Canadian Study of MS-Prone Family Proves that in Rare Cases, Multiple Sclerosis is Inherited

Patricia Silva, PhD avatar

by Patricia Silva, PhD |

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MS mutations

A combination of mutations in two genes makes members of a Canadian family a 7-in-10 chance of developing multiple sclerosis (MS) — a radical increase from the 1-in-1,000 risk among the general population, according to a study that illustrates the huge impact certain genes can have on disease development.

Interestingly, the genes are involved in both immune processes and phagocytosis — a process by which cells get rid of cellular debris and which has not been linked to MS before.

Last year, the University of British Columbia research team also discovered a mutation that caused a familial type of progressive MS in a Canadian family.

Their study, “Purinergic receptors P2RX4 and P2RX7 in familial multiple sclerosis,” appeared in the journal Human Mutation.

Researchers usually view MS as resulting from the small effects of numerous genes that come together with unfortunate environmental factors to cause disease. Yet the team challenges the notion that MS is not an inherited condition by demonstrating that in rare cases it, indeed, can be. It also opens up the possibility of genetic screening in people with a family history of the disease.

In this study, the research team homed in on two genes that were linked to MS in earlier studies. A biobank holding blood samples of 4,400 people with MS allowed them to easily sequence the two genes in samples from 193 MS patients and 100 controls.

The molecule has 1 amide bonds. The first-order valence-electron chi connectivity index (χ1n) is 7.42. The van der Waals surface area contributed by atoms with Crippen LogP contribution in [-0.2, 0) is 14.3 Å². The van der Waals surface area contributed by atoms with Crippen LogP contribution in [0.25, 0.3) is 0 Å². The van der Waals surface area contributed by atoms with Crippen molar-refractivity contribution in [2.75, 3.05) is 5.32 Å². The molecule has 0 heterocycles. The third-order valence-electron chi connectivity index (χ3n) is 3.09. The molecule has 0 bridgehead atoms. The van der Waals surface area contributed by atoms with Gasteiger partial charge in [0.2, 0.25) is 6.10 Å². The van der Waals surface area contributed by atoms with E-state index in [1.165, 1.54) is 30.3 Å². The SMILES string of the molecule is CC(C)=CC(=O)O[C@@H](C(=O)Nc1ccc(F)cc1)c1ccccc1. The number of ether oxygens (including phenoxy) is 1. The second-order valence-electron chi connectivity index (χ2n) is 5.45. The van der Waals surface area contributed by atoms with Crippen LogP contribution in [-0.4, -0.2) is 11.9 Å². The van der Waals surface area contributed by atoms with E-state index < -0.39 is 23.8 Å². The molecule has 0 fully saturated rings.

Canada research

Carles Vilarino-Guell is an assistant professor of medical genetics at Canada’s University of British Columbia. (Photo credit: Paul Joseph/UBC Faculty of Medicine)

They found two mutations in one of the genes, called P2RX7, and one mutation in the other, called P2RX4, in the affected family.

To explore whether the mutations really changed the way cells work, they grew cells with the mutations in the laboratory and observed how they differed from normal cells. They easily spotted the effects of these mutations and what impact they had on both immune processes and phagocytosis.

“This is the first time that problems with phagocytosis have been linked to MS, and provides scientists with a better understanding the disease’s origins and targets for developing new treatments,” senior study author Carles Vilarino-Guell, an assistant professor of medical genetics, said in a press release.

People in the identified family had a relapsing form of MS. Although the combination of mutations in the two genes caused MS in six out of 13 siblings and first cousins, researchers found that some of them carried the mutation without getting sick. This suggests that other factors — either genetic or environmental — can counteract the effects of the mutations.

The Canadian team collaborated with colleagues at Australia’s Florey Institute of Neuroscience and Mental Health.

Besides proving that inherited MS does exist, the study suggests genetic screening in families with many affected members. If doctors identify these mutations in a person who has not yet developed symptoms, they can monitor that patient to detect symptoms and brain changes at an early stage.

People with known mutations can also try to reduce their risk of disease by, for instance, taking vitamin D supplements or quitting smoking, researchers suggested.

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